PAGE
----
City projects revenues will grow in 2004
By By BILL CRIST Publisher
According to Brewton Mayor Ted Jennings, the next fiscal year could be one of the best the city has seen since before the Big Kmart store closed here in November 2000.
According to figures Jennings used as he presented the proposed budget for Fiscal Year 2003/2004, city revenues peaked during the 1999/2000 year at approximately $3.22 million. During the current fiscal year, he said the city has already collected $3.122 million with about one month left in the year.
That represents a 2.16 percent increase over last year's revenue.
In total, the city is projecting a revenue increase of $91,169, according to the proposed budget. Total income is forecast to be $3,947,151.
The budget has a matching increase in spending. Jennings told the council that it is state law that the city operate under a balanced budget and that any changes to the proposed budget must result a balanced version.
According to Jennings, the greatest increases in city expenditures relate to salaries, retirement and increased health insurance costs. All city employees will receive a 2.5 percent pay increase. Blue Cross/Blue Shield, the city's health insurance provider, is expected to raise premiums by 19 percent in the coming year and there is a 2.9 percent increase in state retirement.
Jennings pointed out that the city has a three cent sales tax that it collects locally, and that one cent of that tax goes to the Brewton City Schools.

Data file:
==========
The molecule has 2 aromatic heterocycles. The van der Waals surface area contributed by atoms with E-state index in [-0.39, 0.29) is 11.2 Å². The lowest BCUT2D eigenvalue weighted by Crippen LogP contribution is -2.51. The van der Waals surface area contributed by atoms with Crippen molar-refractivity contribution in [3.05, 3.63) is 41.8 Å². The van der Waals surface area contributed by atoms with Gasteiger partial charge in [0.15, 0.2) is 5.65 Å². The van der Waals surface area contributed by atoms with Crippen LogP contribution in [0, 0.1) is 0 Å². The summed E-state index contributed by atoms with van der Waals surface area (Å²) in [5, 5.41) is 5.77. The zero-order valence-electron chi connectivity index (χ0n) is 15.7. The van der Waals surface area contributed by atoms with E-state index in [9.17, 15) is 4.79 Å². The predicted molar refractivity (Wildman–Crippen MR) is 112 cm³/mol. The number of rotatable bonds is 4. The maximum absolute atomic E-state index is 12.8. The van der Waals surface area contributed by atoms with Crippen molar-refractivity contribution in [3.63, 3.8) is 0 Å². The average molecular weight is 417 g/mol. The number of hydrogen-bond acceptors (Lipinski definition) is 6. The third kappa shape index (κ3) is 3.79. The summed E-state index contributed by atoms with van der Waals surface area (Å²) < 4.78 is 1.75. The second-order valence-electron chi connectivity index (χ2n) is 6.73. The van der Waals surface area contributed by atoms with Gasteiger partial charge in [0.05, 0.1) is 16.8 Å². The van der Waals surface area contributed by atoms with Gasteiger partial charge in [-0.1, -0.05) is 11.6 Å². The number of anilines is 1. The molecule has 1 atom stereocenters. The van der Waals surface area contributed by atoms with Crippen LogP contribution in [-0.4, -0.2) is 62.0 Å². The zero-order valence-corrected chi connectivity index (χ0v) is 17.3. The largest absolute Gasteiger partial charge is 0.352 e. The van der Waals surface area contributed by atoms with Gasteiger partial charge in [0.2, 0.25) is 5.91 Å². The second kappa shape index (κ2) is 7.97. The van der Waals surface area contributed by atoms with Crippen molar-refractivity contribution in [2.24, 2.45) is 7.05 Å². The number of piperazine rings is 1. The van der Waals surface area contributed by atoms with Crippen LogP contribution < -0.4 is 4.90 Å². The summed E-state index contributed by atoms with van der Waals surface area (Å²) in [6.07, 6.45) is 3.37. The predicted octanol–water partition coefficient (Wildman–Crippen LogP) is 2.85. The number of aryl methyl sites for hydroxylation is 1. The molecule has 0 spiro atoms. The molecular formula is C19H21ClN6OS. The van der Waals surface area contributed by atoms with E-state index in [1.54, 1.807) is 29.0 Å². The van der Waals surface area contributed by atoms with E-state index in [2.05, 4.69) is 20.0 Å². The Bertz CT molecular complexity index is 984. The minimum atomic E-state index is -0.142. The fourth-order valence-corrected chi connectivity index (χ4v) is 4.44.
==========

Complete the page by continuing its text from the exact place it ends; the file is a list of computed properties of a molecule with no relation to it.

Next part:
One major change on the budget this year is that Dogwood Hills Golf Course was moved to a self-sustaining position, operating similarly to the airport.
Most departments will see an increase in funding. The police department's budget is $1.35 million, an increase of $25,560 over last year. The fire dept. will operate on a budget of $602,619, an increase of $13,541 over last year.
Community recreation is the department with the largest increase, over $75,000. The major part of that, Jennings said, is moving Gary Hill from the Dogwood Hills portion to the community recreation department, which more accurately reflects his job description.
During his presentation, Jennings discussed several of the major projects the city has undertaken in the past year, and spoke of the progress Brewton has made in several areas.
The budget is a never ending process, he said, with meetings taking place all year. After meeting with the department heads and learning about each department's plans, the financial committee works on a budget that takes into account those needs as well as projected revenues. The budget is presented at a workshop of the council before its public presentation.
The final budget will be voted on at the council's next meeting, on Sept. 23.
Councilman Mervin Huff asked that the council reconsider its decision to sell 80.8 acres of city land to Richard McConaughey for $127,000. Huff said he had talked to people and that he felt the bid was too low.
Councilman Dennis Dunaway seconded the motion, but he said he was doing so because of complaints from residents of Dogwood Lane who said they were unaware that one of the contingencies of the sale was access to the property through the street.
The motion to rescind the action failed 2-3. Huff and Dunaway voted for the motion, while councilmen Frank Cotten, Cary Barton and Walter (Jake) Lewis voted no.
On Oct. 14, there will be a public hearing on an application for a new liquor license. The owners of Johnny D's Sports Bar and Grill, located in Suite 414 at 1023 Douglas Avenue (the old Scores Sportsbar location) have applied for the license.
The council voted to introduce an amendment to the animal control ordinance that will add a penalty to the existing ordinance. If passed, the ordinance will result in fines and/or jail time for violations of the city's existing ordinance.
In other business the council;